Georgetown 2011-12 [File Name]


Instability helps increase military investors. Asean regional forum 03, important venue in which to discuss security issues , Republic of Korea,
Annual Security Outlook, ea/tabid/224/Default.aspx
The continued increase in defense spending and arms buildup in the region could be another potential factor for instability.

It has been highlighted that the region should increase the efforts to enhance transparency in defense spending and to step up military confidence building among regional countries. Increased exchanges of defense officials, naval vessel visits, joint military exercises and dispatch of observers have been witnessed in the region. An inter-governmental security dialogue mechanism at the sub-regional level will be helpful in promoting confidence building and preventing conflicts through multilateral consultations and exchanges of views, which would help to secure lasting peace and security in the region.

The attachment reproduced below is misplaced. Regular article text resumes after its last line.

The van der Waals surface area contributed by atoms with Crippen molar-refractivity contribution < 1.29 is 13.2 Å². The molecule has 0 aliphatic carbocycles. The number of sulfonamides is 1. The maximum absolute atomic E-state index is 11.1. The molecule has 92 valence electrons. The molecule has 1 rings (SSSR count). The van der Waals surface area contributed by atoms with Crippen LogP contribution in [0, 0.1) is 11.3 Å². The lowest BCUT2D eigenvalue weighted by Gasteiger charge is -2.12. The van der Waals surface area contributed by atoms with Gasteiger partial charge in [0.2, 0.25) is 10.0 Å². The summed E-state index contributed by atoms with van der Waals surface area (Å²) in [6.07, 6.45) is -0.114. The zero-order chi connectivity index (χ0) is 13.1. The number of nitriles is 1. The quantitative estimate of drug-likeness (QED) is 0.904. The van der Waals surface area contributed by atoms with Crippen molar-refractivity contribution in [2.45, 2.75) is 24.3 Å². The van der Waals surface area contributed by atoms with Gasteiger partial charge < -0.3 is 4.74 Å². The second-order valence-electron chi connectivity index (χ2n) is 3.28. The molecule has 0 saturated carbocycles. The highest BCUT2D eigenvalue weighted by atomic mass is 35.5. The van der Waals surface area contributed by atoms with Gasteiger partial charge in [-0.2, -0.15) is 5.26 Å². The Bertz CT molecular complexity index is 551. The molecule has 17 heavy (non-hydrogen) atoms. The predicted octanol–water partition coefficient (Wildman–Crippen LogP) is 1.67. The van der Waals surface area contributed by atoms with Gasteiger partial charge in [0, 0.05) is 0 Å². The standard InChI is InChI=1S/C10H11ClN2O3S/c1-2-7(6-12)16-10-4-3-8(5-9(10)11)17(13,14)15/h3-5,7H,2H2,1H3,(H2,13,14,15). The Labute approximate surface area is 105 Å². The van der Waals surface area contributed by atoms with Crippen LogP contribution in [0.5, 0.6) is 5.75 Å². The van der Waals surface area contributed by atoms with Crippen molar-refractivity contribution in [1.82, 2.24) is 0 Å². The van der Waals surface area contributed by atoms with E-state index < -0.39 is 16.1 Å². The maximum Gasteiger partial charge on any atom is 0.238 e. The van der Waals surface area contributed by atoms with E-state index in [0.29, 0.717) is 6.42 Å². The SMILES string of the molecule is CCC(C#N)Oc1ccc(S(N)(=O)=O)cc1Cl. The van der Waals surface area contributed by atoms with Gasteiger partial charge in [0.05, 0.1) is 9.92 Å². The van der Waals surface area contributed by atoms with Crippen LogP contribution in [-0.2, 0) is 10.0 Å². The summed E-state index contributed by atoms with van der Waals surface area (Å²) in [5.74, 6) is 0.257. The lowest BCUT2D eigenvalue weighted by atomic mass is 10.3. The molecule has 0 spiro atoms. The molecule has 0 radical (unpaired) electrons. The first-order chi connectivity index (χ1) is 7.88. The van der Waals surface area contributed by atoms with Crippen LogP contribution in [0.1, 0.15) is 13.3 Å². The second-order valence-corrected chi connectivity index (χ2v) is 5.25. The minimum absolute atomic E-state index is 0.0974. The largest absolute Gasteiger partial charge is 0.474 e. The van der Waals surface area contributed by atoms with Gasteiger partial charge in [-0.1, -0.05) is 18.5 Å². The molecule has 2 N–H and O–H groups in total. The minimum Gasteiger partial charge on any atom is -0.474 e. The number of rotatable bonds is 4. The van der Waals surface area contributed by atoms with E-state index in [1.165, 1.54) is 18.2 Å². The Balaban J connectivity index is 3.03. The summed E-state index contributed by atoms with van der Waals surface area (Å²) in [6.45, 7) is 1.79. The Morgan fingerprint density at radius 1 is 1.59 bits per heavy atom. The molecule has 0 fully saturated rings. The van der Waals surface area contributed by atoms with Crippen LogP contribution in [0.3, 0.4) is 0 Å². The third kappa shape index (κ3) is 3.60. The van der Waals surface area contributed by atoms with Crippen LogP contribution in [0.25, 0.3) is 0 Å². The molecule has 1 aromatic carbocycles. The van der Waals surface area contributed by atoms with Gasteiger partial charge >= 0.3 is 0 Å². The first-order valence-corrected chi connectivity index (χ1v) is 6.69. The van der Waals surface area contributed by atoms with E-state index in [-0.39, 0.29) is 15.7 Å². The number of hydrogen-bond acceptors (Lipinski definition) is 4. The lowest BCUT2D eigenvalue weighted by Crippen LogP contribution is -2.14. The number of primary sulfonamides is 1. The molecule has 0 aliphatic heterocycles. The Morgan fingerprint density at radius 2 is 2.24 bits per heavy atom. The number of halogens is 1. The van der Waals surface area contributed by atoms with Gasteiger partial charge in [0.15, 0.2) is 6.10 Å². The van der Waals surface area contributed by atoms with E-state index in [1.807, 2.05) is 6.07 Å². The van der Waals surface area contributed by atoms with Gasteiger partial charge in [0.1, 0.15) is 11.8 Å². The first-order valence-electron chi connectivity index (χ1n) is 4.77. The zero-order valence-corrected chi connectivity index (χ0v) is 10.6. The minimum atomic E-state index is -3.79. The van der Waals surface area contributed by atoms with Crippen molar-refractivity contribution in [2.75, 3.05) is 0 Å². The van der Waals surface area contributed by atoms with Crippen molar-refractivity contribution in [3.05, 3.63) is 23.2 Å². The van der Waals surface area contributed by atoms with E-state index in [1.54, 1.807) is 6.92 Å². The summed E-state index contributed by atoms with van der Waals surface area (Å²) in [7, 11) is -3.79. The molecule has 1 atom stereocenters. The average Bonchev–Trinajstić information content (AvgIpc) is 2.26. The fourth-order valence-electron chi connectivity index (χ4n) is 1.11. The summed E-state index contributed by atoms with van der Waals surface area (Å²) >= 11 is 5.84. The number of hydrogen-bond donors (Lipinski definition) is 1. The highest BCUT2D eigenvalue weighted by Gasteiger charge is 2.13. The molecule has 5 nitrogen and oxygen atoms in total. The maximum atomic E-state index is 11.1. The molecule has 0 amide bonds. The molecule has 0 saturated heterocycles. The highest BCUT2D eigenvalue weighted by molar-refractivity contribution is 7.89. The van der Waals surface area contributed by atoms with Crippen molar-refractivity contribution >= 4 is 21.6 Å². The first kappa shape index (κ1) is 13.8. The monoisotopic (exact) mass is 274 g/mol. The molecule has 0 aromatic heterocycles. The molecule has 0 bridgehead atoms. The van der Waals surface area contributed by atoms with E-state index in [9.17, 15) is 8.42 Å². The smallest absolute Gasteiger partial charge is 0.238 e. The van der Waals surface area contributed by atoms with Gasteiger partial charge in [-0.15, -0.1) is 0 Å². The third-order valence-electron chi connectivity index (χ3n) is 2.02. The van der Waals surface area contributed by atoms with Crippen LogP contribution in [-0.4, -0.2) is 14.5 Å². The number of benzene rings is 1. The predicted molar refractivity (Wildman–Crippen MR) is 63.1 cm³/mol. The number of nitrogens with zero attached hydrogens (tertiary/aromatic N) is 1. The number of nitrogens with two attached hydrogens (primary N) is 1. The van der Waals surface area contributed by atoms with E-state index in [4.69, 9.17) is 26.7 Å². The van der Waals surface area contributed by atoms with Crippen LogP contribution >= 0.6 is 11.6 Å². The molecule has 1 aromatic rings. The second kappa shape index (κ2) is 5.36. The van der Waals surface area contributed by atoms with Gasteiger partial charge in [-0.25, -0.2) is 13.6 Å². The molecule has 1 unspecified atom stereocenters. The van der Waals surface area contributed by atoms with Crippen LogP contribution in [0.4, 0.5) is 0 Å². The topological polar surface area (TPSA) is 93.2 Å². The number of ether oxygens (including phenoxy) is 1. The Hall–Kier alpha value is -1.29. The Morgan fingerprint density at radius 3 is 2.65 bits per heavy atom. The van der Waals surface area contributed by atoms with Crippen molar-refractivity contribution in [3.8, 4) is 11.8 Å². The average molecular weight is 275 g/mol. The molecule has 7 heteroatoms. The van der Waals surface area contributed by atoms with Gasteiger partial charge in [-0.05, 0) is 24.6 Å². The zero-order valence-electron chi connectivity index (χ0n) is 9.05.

BBC World Service 09, respected newspaper, Defence industry 'vital for UK', Investment in defence research and technology must be maintained to protect the industry, its trade body has warned in two reports. The Defence Industries Council has published two reports amid fears spending could face major cuts in the next Ministry of Defence review. The DIC says investing in the industry will help protect the country and could provide a "path out of recession". The sector currently employs 300,000 people in the UK. It also generated an annual turnover of 35bn in 2008. The Ministry of Defence review will decide the future direction of defence after the next general election. One of the DIC's reports examines the economic contribution the defence industry makes to the UK, while the second focuses on the support it gives to the UK's armed forces. It concludes that investing more in defence would be good for the economy as a whole. 'Serious consequences' BBC defence correspondent Caroline Wyatt said the reports, coming ahead of the party conference season, represent the UK defence industry firing a warning shot in advance of a period it fears will bring major cutbacks to defence spending. It fears this would have serious consequences for one of Britain's biggest industries. Our correspondent said the UK still punches above its weight in exporting defence equipment and technology, with the sector's investment in research and development also benefiting other sectors. However, the defence industry remains heavily dependent on government spending, with around three-quarters of its turnover reliant on the MoD. The ministry has come under increasing internal and external criticism over wasteful procurement procedures and the level of equipment available for troops in Afghanistan. Mike Turner, chairman of the Defence Industries Council, said investment in the industry would help balance the economy and protect the country against security threats. "As the economic frailties of the economy become more apparent, there has perhaps never been a better opportunity to harness the full potential of our world-class defence and security industrial base and use it as one of the paths out of recession," he said. "We are determined to highlight the benefits the industry delivers to the UK and its armed forces. We believe that, contrary to the prevailing mood in Westminster, now is the time to consider investing more for our future safety, not less."